Cold Tire Pressure vs Hot: PSI Chart For Extreme Weather

Robert Herrera-COR-Wheels

By Robert Herrera

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One of my biggest beginner mistakes is to regard tire pressure as stable and unchanged, regardless of external temperature. Teeth-gritting trips through the coldest Texas nights have changed my mind completely since then.

To help novices sidestep my previous mistakes, I will delve into cold tire pressure vs warm differences in as much detail as possible. Keep scrolling for more of my tips.

Cold PSI vs Hot PSI: How Temperature Affects Tire Inflation

According to basic Physics laws, the volume and pressure of closed-system gas can only stay consistent if the outdoor temperatures remain unchanged. That’s an important reminder for us drivers – since every car tire is filled to the brim with such gas types. 

For instance, when I check the tire pressure on my Jeep on a 90°F summer day, the gauge reads 38 PSI, but that number drops to 32 PSI on a 30°F winter morning (both cases with fully infrared tires). 

The other way also applies: your tires will experience a pressure increase in hot weather, especially after the engine has finished warming up. 

Since cold and hot weather clearly has different and opposite impacts on the tires, it’s important to note the recommended PSI for each scenario.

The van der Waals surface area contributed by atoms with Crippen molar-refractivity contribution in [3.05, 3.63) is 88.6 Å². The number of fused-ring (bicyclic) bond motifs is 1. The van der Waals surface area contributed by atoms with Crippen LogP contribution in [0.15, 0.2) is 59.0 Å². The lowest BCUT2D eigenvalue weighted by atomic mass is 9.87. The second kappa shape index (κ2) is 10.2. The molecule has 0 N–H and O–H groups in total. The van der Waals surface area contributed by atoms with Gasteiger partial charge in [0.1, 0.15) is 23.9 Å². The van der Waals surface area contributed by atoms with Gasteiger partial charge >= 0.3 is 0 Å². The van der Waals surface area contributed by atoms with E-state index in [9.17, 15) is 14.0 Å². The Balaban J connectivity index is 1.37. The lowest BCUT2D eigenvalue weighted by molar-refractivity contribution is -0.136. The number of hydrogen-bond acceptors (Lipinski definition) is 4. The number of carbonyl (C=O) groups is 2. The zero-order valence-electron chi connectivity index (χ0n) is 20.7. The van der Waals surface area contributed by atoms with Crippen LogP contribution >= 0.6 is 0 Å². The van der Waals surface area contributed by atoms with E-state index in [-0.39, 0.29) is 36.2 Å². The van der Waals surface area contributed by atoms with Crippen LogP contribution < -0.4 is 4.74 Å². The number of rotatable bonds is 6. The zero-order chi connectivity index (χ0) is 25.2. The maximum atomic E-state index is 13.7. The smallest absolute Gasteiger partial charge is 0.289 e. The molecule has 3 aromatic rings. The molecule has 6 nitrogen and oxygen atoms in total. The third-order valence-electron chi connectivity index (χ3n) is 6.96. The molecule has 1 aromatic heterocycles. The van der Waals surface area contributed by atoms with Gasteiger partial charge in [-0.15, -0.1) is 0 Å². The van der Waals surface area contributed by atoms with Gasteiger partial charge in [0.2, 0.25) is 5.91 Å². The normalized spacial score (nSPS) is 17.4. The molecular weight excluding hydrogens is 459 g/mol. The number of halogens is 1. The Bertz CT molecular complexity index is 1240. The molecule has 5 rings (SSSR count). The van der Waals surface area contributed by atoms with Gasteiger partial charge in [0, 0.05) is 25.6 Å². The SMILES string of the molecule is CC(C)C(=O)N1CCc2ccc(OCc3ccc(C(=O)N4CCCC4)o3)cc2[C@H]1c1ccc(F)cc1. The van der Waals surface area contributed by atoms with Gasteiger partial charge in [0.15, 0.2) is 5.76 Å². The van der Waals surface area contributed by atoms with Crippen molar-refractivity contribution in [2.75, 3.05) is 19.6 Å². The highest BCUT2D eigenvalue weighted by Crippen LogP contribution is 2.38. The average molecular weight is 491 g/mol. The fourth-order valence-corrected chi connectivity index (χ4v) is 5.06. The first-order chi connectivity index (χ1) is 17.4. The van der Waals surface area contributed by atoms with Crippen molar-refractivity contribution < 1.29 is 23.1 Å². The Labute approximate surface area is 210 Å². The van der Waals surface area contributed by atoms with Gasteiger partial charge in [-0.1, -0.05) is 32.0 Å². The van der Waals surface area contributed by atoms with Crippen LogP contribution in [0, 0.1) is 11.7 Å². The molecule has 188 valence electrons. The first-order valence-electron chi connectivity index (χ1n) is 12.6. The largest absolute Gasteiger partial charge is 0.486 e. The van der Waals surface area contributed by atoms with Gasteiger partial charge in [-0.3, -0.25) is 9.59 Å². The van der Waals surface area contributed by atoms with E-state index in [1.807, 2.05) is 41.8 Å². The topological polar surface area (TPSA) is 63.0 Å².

Since cold and hot weather clearly has different and opposite impacts on the tires, it’s important to note the recommended PSI for each scenario. 

For cold weather, it would be best to keep the pressure within the same territories of 32 PSI to 35 PSI

Though some of my friends did mention driving just fine at 30 PSI or even below, such numbers are still pretty risky for smaller and more outdated models (like this 10-year-old Jeep of mine). 

So sticking to the golden 32-35 area will ensure you will never encounter accidents on the road.

Regarding hot climates, the optimal pressure rises slightly above the usual range (36 PSI to 41 PSI) as the compressed air takes over more volume. Anything over 41 PSI means overinflating issues are at play; be cautious. 

To gain a more concise and comprehensive view of the pressure fluctuations, please have a look at this quick compilation chart: 

Temp (°F)Tire Pressure (PSI)
68 102030405060708090100
The Hot Tire Pressure vs Cold Chart (PSI)

Temp (°F)Tire Pressure (kPa)
68 69138207276345414483552621689
The Hot Tire Pressure vs Cold Chart (kPa)

*Assuming atmospheric pressure is 14.696 or 101.3 kPa

Should You Check and Inflate Your Tires in Hot Weather?

Absolutely not. As mentioned above, external temperature and tire pressure have a correlated relationship, which explains why you should tread with more caution than ever regarding tire checking!

The increasing temperature – aided by excessive road friction – only heats up the tires at a neck-breaking speed. As the air molecules get hotter, they expand and increase the distances between each other, boosting compression and further inflating the tire pressure.